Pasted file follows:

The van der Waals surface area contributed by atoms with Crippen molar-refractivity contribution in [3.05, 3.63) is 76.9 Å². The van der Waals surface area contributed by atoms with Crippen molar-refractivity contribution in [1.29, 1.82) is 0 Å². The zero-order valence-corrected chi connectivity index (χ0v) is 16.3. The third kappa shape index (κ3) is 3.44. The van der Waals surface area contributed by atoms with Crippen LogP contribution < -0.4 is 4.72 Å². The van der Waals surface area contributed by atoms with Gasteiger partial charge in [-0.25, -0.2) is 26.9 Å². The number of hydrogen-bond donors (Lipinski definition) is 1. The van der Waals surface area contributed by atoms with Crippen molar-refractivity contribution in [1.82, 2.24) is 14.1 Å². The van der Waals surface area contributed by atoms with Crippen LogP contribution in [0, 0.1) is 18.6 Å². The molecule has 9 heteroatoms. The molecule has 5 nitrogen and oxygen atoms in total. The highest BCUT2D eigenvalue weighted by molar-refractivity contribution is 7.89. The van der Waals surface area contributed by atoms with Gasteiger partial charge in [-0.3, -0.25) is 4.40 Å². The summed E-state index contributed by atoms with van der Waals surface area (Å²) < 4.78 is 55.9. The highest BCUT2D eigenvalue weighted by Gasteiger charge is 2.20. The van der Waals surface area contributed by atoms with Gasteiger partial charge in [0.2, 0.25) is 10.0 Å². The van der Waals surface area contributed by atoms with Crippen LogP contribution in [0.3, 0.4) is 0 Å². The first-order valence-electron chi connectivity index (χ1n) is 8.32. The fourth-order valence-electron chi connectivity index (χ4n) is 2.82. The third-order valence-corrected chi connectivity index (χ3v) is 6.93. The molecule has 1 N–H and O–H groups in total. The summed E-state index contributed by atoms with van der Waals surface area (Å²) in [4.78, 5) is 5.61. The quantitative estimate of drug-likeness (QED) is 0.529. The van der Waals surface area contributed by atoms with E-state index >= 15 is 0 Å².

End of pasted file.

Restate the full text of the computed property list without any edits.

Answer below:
The van der Waals surface area contributed by atoms with Crippen molar-refractivity contribution in [3.05, 3.63) is 76.9 Å². The van der Waals surface area contributed by atoms with Crippen molar-refractivity contribution in [1.29, 1.82) is 0 Å². The zero-order valence-corrected chi connectivity index (χ0v) is 16.3. The third kappa shape index (κ3) is 3.44. The van der Waals surface area contributed by atoms with Crippen LogP contribution < -0.4 is 4.72 Å². The van der Waals surface area contributed by atoms with Gasteiger partial charge in [-0.25, -0.2) is 26.9 Å². The number of hydrogen-bond donors (Lipinski definition) is 1. The van der Waals surface area contributed by atoms with Crippen molar-refractivity contribution in [1.82, 2.24) is 14.1 Å². The van der Waals surface area contributed by atoms with Crippen LogP contribution in [0, 0.1) is 18.6 Å². The molecule has 9 heteroatoms. The molecule has 5 nitrogen and oxygen atoms in total. The highest BCUT2D eigenvalue weighted by molar-refractivity contribution is 7.89. The van der Waals surface area contributed by atoms with Gasteiger partial charge in [-0.3, -0.25) is 4.40 Å². The summed E-state index contributed by atoms with van der Waals surface area (Å²) < 4.78 is 55.9. The highest BCUT2D eigenvalue weighted by Gasteiger charge is 2.20. The van der Waals surface area contributed by atoms with Gasteiger partial charge in [0.2, 0.25) is 10.0 Å². The van der Waals surface area contributed by atoms with Crippen LogP contribution in [0.3, 0.4) is 0 Å². The first-order valence-electron chi connectivity index (χ1n) is 8.32. The fourth-order valence-electron chi connectivity index (χ4n) is 2.82. The third-order valence-corrected chi connectivity index (χ3v) is 6.93. The molecule has 1 N–H and O–H groups in total. The summed E-state index contributed by atoms with van der Waals surface area (Å²) in [4.78, 5) is 5.61. The quantitative estimate of drug-likeness (QED) is 0.529. The van der Waals surface area contributed by atoms with E-state index >= 15 is 0 Å².